Jovan Mandil (Serbian Cyrillic: Јован Мандил; 1873–1916) was a Serbian Jewish lawyer and publicist active in the Balkan Wars and World War I. Mandil was born in the town of Šabac in 1873. He was the son of Benjamin Mandil. In 1912, the Royal Serbian Government dispatched him to Monastir (modern-day Bitola; Serbian: Bitolj), in southern Macedonia, where the region's most populous Sephardic Jewish community was centered. He arrived in the town immediately after its capture by the Royal Serbian Army. Mandil soon established a law office. He also delivered lectures at the town's Academy of Commerce. He promoted the Serbian cause among local Jews, who had suddenly found themselves cut off from Thessaloniki, their traditional religious, cultural and economic centre. Mandil communicated with members of the local Jewish community in their traditional tongue, Judeo-Spanish (also known as Ladino). Mandil also established the town's first Serbian-language newspaper, The Bitolj News (Serbian: Bitoljske Novine). He appointed himself as the newspaper's editor-in-chief and wrote most of its articles.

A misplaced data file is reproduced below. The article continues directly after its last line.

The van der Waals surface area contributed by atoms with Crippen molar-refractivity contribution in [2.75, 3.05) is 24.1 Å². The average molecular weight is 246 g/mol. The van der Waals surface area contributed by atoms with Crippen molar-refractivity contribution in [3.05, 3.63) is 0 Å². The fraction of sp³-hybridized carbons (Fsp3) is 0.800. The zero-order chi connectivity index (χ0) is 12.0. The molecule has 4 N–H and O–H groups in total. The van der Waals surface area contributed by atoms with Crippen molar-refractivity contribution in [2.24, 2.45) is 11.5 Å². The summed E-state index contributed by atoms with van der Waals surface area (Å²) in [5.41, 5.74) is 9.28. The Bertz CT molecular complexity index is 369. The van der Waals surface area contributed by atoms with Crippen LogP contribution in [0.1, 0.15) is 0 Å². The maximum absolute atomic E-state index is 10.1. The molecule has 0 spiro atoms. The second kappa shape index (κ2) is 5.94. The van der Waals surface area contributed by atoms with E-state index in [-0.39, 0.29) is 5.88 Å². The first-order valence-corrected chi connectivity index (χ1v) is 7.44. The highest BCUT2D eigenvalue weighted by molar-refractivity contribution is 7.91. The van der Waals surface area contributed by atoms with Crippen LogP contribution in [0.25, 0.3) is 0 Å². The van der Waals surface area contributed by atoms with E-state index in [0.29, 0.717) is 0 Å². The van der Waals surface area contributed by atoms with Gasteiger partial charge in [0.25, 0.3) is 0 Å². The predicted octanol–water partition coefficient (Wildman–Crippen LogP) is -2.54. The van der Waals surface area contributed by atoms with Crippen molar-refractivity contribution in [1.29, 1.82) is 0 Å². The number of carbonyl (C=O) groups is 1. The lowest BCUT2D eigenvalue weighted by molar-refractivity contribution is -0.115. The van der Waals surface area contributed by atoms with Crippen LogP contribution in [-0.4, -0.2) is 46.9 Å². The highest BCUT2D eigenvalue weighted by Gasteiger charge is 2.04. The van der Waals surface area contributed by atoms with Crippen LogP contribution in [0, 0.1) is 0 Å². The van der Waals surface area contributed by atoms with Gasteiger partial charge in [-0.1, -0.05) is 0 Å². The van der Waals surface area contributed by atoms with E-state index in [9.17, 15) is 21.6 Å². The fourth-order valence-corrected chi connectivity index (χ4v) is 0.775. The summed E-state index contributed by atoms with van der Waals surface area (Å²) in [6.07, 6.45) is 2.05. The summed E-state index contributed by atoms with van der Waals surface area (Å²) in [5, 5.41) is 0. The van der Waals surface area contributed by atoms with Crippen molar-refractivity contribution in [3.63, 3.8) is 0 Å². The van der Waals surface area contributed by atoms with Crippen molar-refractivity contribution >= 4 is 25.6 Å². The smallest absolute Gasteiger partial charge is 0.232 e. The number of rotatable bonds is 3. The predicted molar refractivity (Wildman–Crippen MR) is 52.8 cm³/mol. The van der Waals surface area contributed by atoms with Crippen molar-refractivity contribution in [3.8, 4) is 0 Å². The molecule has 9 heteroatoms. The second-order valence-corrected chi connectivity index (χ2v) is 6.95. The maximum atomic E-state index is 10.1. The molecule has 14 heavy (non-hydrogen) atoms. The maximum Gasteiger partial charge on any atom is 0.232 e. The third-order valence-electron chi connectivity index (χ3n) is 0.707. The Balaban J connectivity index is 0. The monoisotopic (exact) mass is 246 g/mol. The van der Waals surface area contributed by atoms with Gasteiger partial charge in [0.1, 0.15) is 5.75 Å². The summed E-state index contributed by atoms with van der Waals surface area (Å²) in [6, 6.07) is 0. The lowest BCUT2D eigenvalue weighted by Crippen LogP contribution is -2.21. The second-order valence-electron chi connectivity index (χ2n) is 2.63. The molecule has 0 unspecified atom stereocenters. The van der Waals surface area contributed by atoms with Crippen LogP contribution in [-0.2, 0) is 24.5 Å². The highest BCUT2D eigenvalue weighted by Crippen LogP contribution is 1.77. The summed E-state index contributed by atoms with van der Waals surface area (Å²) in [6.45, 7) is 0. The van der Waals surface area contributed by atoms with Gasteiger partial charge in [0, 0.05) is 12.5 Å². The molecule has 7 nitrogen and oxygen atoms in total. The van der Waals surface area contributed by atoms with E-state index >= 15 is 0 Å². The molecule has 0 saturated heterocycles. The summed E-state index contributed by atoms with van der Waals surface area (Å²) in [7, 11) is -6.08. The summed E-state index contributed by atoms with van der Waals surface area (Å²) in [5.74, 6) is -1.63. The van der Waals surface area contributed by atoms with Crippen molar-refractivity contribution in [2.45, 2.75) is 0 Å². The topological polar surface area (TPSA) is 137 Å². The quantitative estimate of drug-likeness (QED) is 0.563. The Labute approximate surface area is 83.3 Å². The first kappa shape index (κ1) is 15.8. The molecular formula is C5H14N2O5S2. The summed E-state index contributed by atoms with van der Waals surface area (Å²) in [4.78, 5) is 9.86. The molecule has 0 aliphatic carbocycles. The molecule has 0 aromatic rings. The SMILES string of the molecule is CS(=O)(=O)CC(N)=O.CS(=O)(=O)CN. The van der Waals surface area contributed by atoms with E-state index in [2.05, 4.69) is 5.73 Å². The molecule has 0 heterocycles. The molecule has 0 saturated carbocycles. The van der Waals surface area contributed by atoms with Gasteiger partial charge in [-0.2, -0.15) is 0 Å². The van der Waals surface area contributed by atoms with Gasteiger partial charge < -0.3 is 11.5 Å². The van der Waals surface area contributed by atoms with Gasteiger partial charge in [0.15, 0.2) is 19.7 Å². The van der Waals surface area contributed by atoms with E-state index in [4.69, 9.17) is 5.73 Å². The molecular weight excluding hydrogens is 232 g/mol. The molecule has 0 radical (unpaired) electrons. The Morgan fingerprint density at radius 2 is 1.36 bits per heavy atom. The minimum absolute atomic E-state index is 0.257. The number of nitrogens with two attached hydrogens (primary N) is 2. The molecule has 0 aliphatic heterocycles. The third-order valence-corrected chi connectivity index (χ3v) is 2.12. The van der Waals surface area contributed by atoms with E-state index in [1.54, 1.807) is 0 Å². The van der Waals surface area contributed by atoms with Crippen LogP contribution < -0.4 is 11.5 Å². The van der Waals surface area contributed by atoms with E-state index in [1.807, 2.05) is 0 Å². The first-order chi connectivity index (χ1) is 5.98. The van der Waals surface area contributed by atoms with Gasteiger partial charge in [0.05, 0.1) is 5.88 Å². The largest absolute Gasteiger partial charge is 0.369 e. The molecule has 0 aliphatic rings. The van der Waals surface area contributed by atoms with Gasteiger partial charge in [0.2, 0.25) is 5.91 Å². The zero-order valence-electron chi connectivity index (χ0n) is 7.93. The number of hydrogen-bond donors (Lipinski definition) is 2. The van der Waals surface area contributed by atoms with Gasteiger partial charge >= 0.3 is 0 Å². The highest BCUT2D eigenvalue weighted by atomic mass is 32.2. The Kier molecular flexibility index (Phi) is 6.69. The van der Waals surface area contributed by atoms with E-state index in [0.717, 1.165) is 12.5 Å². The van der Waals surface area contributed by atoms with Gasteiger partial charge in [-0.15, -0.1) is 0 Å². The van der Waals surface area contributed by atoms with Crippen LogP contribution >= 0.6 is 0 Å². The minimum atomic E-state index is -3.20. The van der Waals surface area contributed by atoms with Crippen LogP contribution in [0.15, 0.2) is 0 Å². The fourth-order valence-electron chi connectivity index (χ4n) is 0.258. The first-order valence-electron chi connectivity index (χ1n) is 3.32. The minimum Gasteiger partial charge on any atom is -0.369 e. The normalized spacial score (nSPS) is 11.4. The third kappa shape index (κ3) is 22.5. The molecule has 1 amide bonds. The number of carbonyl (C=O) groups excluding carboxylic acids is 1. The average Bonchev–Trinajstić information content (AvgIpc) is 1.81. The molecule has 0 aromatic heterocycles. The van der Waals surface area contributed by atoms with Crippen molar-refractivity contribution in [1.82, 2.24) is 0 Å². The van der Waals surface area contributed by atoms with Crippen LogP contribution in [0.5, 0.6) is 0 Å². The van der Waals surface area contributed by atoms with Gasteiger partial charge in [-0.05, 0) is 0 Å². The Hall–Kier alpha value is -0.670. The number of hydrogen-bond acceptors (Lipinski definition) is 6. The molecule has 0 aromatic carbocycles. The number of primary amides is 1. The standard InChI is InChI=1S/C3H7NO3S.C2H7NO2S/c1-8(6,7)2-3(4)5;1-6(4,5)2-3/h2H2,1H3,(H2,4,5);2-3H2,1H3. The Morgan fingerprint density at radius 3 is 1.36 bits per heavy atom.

In 1916, Mandil was among the founders of the newspaper Greater Serbia (Serbian: Velika Srbija), the official organ of the Serbian government-in-exile. The newspaper was published in Thessaloniki, and appeared in print between 1916 and 1918. Mandil died in the Greek port city of Volos in 1916.